30 Jan 2020

The science of wildfires

From Our Changing World, 9:06 pm on 30 January 2020

Fire scientists say New Zealand wildfires will increase in frequency and severity, and they are concerned that many people are underprepared.

A firefighter walks past burning trees during a battle against bushfires around the town of Nowra in the Australian state of New South Wales on December 31, 2019.

Photo: AFP

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When you look at images of the giant fires which have swept across Australia this summer, you’re looking at what scientists call “Extreme Fire Behaviour”.

Normal bushfires usually travel through the undergrowth. They burn scrub and leaf litter, and scorch the trunks of trees. 

Extreme Fire Behaviour is very different: walls of flame engulf entire trees, superheated air currents create fiery tornadoes called fire whirls and loft burning embers hundreds of meters to start new blazes downwind. 

These kinds of fires are often impossible to extinguish using conventional tactics. Sometimes the best that can be done is to protect a few key locations and evacuate everywhere else. 

New Zealand has sometimes seen itself as immune to this kind of fire, but that’s a potentially deadly mistake. 

“We need to be concerned that our communities do not think that wildfires occur in Australia and not our own country,” says Lisa Langer, lead social scientist at the Scion Rural Fire Research Group.

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Photo: AFP

Closer to home

You may have missed it, but at the exact same time as the blazes in Australia were reaching their peak, New Zealand also saw one of its biggest wildfires in 20 years.

“This was a big tussock fire near Dunedin,” says Grant Pearce, senior fire scientist in the Scion Rural Fire Research Group.

“It burned more than five thousand hectares … burned for multiple days and involved large numbers of firefighting resources.”

We also saw extreme fire behaviour in the 2017 Port Hills Fire and the 2019 Pigeon Valley Fire near Nelson.

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Photo: AFP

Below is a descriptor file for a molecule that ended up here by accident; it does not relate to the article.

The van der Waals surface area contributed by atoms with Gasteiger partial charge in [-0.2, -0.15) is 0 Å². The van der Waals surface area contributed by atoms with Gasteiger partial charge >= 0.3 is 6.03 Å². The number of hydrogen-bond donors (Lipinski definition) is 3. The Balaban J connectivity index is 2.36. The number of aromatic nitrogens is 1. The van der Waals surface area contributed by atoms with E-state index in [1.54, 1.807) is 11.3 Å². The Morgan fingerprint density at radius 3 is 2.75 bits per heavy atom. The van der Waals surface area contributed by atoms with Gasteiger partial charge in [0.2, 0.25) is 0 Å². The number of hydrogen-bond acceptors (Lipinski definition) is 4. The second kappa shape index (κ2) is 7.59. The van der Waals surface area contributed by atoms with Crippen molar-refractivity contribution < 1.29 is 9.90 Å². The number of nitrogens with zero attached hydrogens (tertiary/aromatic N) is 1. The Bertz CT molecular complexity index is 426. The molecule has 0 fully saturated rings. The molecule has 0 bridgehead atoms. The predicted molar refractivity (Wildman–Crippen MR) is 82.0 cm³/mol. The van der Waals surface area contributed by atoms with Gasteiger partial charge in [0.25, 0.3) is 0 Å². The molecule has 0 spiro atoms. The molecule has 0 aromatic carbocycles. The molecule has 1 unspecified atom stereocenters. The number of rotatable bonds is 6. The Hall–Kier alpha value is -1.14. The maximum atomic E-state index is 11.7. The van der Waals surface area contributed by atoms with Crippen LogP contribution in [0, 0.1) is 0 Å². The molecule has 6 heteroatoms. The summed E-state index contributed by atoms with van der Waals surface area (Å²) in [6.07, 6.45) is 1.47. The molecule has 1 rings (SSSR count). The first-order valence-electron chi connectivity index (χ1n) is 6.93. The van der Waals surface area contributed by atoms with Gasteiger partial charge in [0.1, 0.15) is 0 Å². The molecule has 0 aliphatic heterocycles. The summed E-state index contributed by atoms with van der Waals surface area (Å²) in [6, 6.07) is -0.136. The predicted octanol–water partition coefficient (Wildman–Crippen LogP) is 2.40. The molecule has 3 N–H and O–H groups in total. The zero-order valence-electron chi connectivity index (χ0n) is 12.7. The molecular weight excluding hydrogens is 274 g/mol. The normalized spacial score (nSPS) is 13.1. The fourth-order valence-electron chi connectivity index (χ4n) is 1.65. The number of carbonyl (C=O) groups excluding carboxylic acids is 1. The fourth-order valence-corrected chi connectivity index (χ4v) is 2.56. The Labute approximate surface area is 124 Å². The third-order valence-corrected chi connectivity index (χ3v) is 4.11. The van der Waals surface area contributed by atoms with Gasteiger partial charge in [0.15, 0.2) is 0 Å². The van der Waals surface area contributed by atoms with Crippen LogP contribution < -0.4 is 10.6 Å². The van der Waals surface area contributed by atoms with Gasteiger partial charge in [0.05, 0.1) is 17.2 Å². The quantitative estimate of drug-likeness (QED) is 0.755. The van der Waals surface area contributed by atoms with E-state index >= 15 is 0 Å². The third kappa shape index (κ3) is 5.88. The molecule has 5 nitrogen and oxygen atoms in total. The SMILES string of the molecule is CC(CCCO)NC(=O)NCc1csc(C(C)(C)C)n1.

Grant Pearce says we can expect to see more of these kinds of fires due to climate change.

“We’re going to see increasing temperatures, changing rainfall patterns with less rainfall in eastern parts of the country and also stronger westerly winds with potentially lower humidity. So you combine all of those effects and that means we will see increased fire danger in many parts of the country.”

Currently the regions most at risk of wildfire are Northland and the top of the South Island; both of these areas are likely to see more frequent and more intense wildfires in the future. 

But Grant Pearce says the biggest jump in fire danger is likely to be in places which have not typically seen large bushfires in the past, including northern and coastal Otago, Wairarapa and Whanganui.

“We could see a doubling or even trebling of the number of severe fire weather days [in those areas],” he explains.

A burnt vehicle on Quinlans street after an overnight bushfire in Quaama in Australia's New South Wales state on January 6, 2020.


Fire preparedness

Another fire researcher at Scion, Dr Tara Strand, says many New Zealanders are underprepared for the risk of wildfire. She says this is particularly so for those in suburban or lifestyle properties near the rural/urban boundary.

“There is still the mentality that ‘if [a wildfire] enters the suburban environment I have faith the fire trucks will come and put it out’.”

Tara Strand says that this attitude has contributed to several deaths in wildfires overseas, where firefighters were unable to contain a wildfire and people failed to evacuate quickly enough. 

Lisa Langer has been researching the awareness of fire danger in these at-risk communities. 

“There are two things. There’s the awareness [of risk], but then there’s also the question of whether the awareness turns into preparing for the fire.”

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Photo: supplied

Limitations of current fire danger signs

Lisa Langer says traditional wildfire messages have focused on alerting the community to the risk through rainbow-coloured fire danger signs and encouraging people to call 111 if they see smoke or flame. But her research has found that these tactics have their limitations.

“People understood there was an increase in danger as the arrow moved from left to right. But in terms of how they should respond and what behaviour they should undertake, that’s where difficulties lay,” she explains.
Lisa Langer says part of the problem is that people didn’t know at what point on the scale they should stop doing potentially risky things like lighting campfires or preparing hangi. Also, they struggled to understand how much the risk of fire was increasing by between each level.

“It’s not a linear scale, it’s probably more of an exponential scale,” says Grant Pearce. “As the fire danger level increases, the potential severity and consequences increase dramatically.”

A bushfire burns outside a property near Taree, 350km north of Sydney on November 12, 2019.

Photo: AFP

Listen to the full Our Changing World podcast to hear how New Zealand scientists are working to improve the modelling of wildfires, and how Mātauranga Māori can be harnessed to reduce the risk of wildfire.

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